How to remove efflorescence stains from brick
Efflorescence, that white stain that appears on brick, is caused as salt and lime dissolve in the water in the brick, particularly in new bricks. Here is how to remove efflorescence stains from brick.
Moisture leaches out of the brick and leaves a powdery, white stain on the surface. Efflorescence occurs over time and the extent of the stain will depend on the quality of the brick; the ratio of sand, cement and water; the types of soil and material used to make the bricks; and the geographic area.
How to remove efflorescence
To remove efflorescence stains from brick, start by scrubbing the stained area with water using a stiff brush. Then, if some stain residue remains, use a muriatic acid product designed to remove stains from brick.
Use a 1:10 solution (1/2 gallon of acid to 5 gallons of water) to remove the stains from dark colored brick. For lighter brick, use a mixture of 1:15 (¼ gallon of acid to 3¾ gallons of water).
Before you mix the acid, make sure put on protective clothing (a cheap rain suit will do the job), safety glasses and acid-proof gloves. Apply the acid with an inexpensive five-gallon sprayer. The acid will ruin the sprayer, and you’ll have to discard it after the job.
Prepare the area before you apply the acid by making sure all windows are closed and protect landscaping by covering with drop clothes or plastic. Setting a fan up to blow air along the wall will help to dissipate the fumes. Apply the acid and wait 20 minutes. Then spray the wall with a mixture of 1 cup household ammonia to 1 gallon of water to neutralize the acid.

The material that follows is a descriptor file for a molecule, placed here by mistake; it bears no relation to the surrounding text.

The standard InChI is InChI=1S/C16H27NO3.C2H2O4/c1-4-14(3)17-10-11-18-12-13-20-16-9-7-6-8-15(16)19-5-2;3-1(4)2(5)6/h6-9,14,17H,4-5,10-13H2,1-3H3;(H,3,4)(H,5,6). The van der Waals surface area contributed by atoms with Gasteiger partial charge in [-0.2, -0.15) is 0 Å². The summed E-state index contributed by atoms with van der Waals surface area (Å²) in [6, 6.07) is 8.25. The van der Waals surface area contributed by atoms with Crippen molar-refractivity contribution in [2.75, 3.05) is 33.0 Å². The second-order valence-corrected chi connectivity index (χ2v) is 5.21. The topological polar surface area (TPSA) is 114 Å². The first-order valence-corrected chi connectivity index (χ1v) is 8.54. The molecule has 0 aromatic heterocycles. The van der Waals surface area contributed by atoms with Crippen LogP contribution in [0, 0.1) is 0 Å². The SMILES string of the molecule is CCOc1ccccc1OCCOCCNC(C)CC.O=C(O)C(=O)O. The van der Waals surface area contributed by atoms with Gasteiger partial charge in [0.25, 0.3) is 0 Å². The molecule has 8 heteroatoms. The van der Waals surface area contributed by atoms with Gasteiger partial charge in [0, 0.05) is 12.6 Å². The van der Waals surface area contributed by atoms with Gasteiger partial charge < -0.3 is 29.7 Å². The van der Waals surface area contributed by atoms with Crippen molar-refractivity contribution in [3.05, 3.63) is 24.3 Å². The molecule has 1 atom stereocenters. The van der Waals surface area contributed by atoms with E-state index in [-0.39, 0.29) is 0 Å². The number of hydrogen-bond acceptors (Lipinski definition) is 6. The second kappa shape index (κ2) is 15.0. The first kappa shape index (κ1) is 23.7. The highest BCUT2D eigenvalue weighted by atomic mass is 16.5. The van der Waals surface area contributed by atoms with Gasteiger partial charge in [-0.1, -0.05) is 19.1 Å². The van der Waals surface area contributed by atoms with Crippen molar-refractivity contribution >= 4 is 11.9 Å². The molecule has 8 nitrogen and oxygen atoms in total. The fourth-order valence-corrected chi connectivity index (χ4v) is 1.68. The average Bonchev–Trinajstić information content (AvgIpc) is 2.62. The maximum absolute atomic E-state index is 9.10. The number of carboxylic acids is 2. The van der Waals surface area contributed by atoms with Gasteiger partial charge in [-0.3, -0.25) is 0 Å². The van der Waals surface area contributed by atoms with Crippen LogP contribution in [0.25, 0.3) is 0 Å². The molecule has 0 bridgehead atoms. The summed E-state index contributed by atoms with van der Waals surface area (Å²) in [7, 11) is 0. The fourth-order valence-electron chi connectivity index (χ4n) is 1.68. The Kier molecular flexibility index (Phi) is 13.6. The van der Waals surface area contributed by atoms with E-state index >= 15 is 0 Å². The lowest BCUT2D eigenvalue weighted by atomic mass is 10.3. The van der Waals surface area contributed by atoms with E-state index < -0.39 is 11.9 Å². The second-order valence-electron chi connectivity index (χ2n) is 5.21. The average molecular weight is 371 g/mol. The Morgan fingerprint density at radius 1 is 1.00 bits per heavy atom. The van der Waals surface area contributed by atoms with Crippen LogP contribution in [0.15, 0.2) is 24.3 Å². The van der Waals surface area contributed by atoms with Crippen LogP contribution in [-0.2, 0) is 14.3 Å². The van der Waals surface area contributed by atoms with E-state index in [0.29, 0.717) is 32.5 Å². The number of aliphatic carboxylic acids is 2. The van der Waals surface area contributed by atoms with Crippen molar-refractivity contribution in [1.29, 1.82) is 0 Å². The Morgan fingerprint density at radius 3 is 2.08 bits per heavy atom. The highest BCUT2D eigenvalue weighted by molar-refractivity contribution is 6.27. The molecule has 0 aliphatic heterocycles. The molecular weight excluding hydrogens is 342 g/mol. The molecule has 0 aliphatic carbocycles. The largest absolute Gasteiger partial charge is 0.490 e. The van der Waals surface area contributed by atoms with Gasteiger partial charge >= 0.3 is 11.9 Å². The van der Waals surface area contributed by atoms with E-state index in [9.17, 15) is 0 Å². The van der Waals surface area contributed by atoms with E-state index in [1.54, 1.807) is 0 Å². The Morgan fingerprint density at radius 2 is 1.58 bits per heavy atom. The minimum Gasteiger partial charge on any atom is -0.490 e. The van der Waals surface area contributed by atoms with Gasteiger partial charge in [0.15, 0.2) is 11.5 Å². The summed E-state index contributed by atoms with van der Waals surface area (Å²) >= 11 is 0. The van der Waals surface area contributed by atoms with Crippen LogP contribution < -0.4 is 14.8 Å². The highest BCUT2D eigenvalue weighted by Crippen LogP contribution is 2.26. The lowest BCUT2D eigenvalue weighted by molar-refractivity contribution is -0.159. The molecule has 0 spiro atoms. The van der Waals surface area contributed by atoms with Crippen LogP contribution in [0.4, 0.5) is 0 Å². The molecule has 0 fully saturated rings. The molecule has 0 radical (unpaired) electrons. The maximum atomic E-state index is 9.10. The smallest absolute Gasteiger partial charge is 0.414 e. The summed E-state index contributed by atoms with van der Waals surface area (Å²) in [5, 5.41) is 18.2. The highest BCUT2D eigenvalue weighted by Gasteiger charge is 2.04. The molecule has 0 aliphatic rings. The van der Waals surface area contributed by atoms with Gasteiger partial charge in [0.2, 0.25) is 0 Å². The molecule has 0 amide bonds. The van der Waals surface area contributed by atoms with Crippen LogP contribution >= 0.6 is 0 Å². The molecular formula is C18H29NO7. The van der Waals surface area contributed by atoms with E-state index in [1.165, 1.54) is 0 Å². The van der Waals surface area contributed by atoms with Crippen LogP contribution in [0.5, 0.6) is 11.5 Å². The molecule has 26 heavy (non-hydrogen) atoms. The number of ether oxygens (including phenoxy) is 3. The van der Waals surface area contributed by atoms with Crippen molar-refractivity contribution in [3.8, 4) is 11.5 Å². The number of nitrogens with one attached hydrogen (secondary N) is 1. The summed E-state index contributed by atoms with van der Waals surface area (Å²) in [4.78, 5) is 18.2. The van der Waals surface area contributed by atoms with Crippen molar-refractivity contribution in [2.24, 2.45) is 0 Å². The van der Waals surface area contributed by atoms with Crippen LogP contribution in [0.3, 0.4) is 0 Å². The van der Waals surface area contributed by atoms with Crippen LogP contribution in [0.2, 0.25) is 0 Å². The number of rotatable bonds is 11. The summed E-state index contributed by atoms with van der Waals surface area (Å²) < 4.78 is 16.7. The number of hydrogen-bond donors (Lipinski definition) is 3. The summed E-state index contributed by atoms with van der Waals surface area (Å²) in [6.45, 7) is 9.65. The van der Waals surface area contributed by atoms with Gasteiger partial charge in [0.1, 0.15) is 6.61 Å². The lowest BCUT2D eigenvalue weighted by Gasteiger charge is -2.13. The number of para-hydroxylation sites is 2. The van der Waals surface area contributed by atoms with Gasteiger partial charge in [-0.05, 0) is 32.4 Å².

Finish the wall by washing it using a garden hose.
Once the brick is stain free, here’s how to protect it from additional stain. After the wall has dried, which could take as long as three days, use a heavy-duty paint brush and apply two coats of Behr premium protector and waterproofer.
Allow the first coat to dry thoroughly before applying the second coat. The protector and waterproofer will prevent water from penetrating the brick, but does allow water to evaporate from within the brick.
Be sure you are well protected when using the muriatic acid. Keep a box of bicarbonate of soda handy to neutralize any spills.
Tools and materials
- scrub brush
- old clothing
- vinyl-coated coveralls
- acid-resistant gloves
- 5-gallon sprayer
- muriatic acid
- household ammonia
- protector and waterproofer product
- heavy-duty brush
- fan (optional)